He was among the petitioners for a new parish to be created at Beverly in 1667.16 This was one attempt to this end among several. William and other townsmen had signed a similar petition in 1659.17 His will was written on 5 June 1663 and proved 26 June 1677:

Imprimis I give and bequeath unto my wife Elizabeth my Dwelling house with the land adjoyning unto it as allso whatsoever other Land I Doe posesse and enjoy, save what I shall except in this I will to give unto my sonne William.
It: I give unto my said Wife all my household stuffe and other goods debts Dews Cattle or whatsoever else aperteines unto my wife paying these Legacycs here under expressed.
It: I give unto my eldest sonne Nicholas twenty shillings
It: I give unto my sonne William ten shillings as allso five akers of land which lyes nere snake hill and adjoynes unto ten akers of his owne
It: I give unto my sonne Andrew & Hugh my sonne Isacke and Daughter Hannah Haskels to each of them ten shillings the piece Constitutetinge & ordeining my said wife Elizabeth sole Executrix of this my will.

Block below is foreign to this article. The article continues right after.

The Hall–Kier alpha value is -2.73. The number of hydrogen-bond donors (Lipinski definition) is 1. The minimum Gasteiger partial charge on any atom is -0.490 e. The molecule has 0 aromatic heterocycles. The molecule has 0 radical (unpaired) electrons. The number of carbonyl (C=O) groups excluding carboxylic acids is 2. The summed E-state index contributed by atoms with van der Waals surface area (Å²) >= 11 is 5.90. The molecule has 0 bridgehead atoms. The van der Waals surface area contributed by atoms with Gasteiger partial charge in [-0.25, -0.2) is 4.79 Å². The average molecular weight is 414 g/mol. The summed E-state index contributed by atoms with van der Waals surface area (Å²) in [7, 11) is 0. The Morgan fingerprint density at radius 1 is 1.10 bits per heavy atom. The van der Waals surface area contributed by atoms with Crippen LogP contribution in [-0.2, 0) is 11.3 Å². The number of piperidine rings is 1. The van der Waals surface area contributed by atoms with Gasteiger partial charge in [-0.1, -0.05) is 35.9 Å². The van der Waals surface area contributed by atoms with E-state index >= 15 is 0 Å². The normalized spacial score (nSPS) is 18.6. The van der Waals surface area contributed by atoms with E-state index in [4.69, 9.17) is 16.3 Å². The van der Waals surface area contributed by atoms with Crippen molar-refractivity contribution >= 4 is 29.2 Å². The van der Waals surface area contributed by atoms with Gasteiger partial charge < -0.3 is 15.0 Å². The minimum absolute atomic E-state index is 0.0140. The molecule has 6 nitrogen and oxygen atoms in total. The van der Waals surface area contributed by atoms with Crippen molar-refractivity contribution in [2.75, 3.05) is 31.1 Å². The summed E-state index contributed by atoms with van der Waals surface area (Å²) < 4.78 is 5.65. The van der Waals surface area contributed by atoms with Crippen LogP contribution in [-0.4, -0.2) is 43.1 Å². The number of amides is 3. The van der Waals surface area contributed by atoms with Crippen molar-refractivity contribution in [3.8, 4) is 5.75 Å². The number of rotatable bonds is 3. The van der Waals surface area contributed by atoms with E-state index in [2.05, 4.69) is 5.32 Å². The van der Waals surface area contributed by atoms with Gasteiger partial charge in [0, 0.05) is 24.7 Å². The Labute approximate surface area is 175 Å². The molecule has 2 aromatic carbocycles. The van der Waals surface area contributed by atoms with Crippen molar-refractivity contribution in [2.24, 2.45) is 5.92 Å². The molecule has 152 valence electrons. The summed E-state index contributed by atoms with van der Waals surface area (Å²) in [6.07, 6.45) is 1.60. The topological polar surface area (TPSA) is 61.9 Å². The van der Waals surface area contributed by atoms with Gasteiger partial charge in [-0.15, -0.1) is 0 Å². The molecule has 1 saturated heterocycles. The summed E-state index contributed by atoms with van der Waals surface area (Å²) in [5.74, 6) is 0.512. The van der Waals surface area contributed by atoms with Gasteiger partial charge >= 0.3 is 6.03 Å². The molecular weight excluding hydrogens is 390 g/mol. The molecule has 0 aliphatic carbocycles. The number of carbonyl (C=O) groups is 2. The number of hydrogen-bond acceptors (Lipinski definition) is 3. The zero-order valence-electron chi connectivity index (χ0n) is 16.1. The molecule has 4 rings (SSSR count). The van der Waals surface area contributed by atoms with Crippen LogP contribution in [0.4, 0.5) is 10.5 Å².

Wit: John Thorndike, Nicholas (his mark) Pache and Richard (his mark) Brackenbury.

Inventory of the estate of William Woodbery, aged about eighty-eight years, deceased 29 : 11 :1676, appraised by William (his mark) Dixsy and John Hill : cotes, ili.; lining cloth, 21i. 16s.; ticking, 12s. 6d.; shets and shirts, ili. 12s. 8d.; 4 yds of carsy, 1 li. 4s.; yards and 3 quarters cloth, us.; bags, 15s.; 4 yards sad colerd cloth, 18s.; 12 yds. penisstone, ili. 16s.; to yards coten, 6s.; one paire stockings, 2s.; bed and furnituer, 31i.; plators, 5s.; brass pots, 12s.; 3 kitells, ili. Debts, due from Nicolas Woodbere, 181i.; from Hugh Woodberre, 41i. 9s.; from Hana Bradford, 21i. 2s.; from John Patch, ili. l0s.; monney, 31i.; total, 451i. us. 2d.
18